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Assassin’s Creed Unity Review: Half-Assed Creed
I stalk silently, bounding from roof to roof, unseen by the writhing masses below. They are caught in the grasp of revolution and have no time for a shadowy figure floating through the night. I reach my destination, a spire far above the crowds. My target, a member of an ancient order, is making his way out of the church. I glide down to ground level, slipping unnoticed through the crowd. Waiting until my target is nearby, I throw a pack of coins onto the floor; the crowd immediately begins to scramble for the loose change, desperate for anything to feed themselves. In the mayhem my target’s guards are swept away by the bulging crowd. Seeing my opportunity I shuffle forward. He looks around hysterically for his guards, but it is too late: my blade finds his throat and suddenly everything stops. I frown. Everything has stopped! I mash buttons, I shout, I beg—it is all to no avail. My game has crashed…again.
Unfortunately, this is the situation that best sums up the experience of Assassin’s Creed Unity, a game that is fantastic in scope and vision but hindered by enough technical issues to make one consider hanging up their hidden blades for good.
Set in the tumultuous time of the French Revolution, Assassin’s Creed Unity places us in the pampered boots of charming rogue Arno Dorian as he sets out to avenge the death of both his father and his adoptive father. Arno must discover the identities of the conspirators who killed those close to him through the usual mixture of assassinating, side missions and fetch quests. All told, the plot of Unity never rises to any great height, the tale it weaves is pointlessly convoluted, whilst at the same time managing to be painfully over simplified in key areas. New characters are brought in and taken out with such speed it makes you wonder if the voice actors were only available to record a paragraph of dialogue each. Arno himself is serviceable as a protagonist (if somewhat forgettable), his personality never quite lives up to his starting charm, and while he reaches for an Ezio-esque suave he simply abandons it too quickly in order to moan about revenge, and his star-crossed relationship with his childhood sweetheart does little to build him (and her) as an actual person.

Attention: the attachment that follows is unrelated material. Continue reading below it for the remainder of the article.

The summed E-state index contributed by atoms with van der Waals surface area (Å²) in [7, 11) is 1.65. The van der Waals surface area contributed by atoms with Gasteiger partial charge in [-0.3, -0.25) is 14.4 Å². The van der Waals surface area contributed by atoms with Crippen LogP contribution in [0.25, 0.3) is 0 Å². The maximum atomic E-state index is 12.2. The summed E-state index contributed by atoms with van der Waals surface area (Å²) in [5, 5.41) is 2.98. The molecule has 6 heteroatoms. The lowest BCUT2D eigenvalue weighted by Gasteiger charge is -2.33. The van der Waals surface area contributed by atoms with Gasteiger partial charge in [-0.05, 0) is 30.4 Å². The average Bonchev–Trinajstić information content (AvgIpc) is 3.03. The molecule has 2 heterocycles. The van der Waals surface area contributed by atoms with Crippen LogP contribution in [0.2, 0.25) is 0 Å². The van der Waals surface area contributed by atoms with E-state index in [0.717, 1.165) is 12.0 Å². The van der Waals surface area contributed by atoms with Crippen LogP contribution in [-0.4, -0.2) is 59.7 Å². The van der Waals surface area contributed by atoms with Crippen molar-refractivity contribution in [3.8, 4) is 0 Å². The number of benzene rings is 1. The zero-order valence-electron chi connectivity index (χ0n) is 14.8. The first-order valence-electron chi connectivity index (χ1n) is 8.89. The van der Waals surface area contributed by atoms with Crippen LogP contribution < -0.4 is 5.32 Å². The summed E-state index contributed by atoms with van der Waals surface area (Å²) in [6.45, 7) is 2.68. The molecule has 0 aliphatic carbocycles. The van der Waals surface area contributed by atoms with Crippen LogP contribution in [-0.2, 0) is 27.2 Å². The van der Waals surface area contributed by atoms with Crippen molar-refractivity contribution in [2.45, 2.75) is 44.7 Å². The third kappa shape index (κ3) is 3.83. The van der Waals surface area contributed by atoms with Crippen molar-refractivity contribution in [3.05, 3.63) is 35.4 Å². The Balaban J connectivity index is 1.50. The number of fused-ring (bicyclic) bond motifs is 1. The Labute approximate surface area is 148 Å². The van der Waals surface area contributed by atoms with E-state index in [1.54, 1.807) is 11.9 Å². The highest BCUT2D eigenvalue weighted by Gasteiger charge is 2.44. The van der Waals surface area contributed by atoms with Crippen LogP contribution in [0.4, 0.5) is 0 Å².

The general muddiness of the plot is to be somewhat expected of an Assassin’s Creed game. Since the wrapping up of the future storyline in III, there is very much a feeling of padding going on in both the ‘historical’ story and the ‘future’ segments. The ‘future’ segments are now relegated to voice-overs and occasional special missions that take you to various eras of French history. Unfortunately, these missions do little other than let you climb a famous monument and seem to rely heavily on the novelty of time travel to hold your attention.
This feeling of padding and confusion unfortunately bleeds over into the world of Unity itself, for while the game charges you with bringing order to Revolution, its approach to side content is painfully anarchic.
From the moment you climb your first viewpoint you will be swamped with side activities. The map is positively buried in chests to open, people to kill, artefacts to find, enigmas to crack, property to buy, and murders to solve. The masses of barely sentient people that crowd the streets are a testament to Unity’s design problems—big, bloated, and confusing.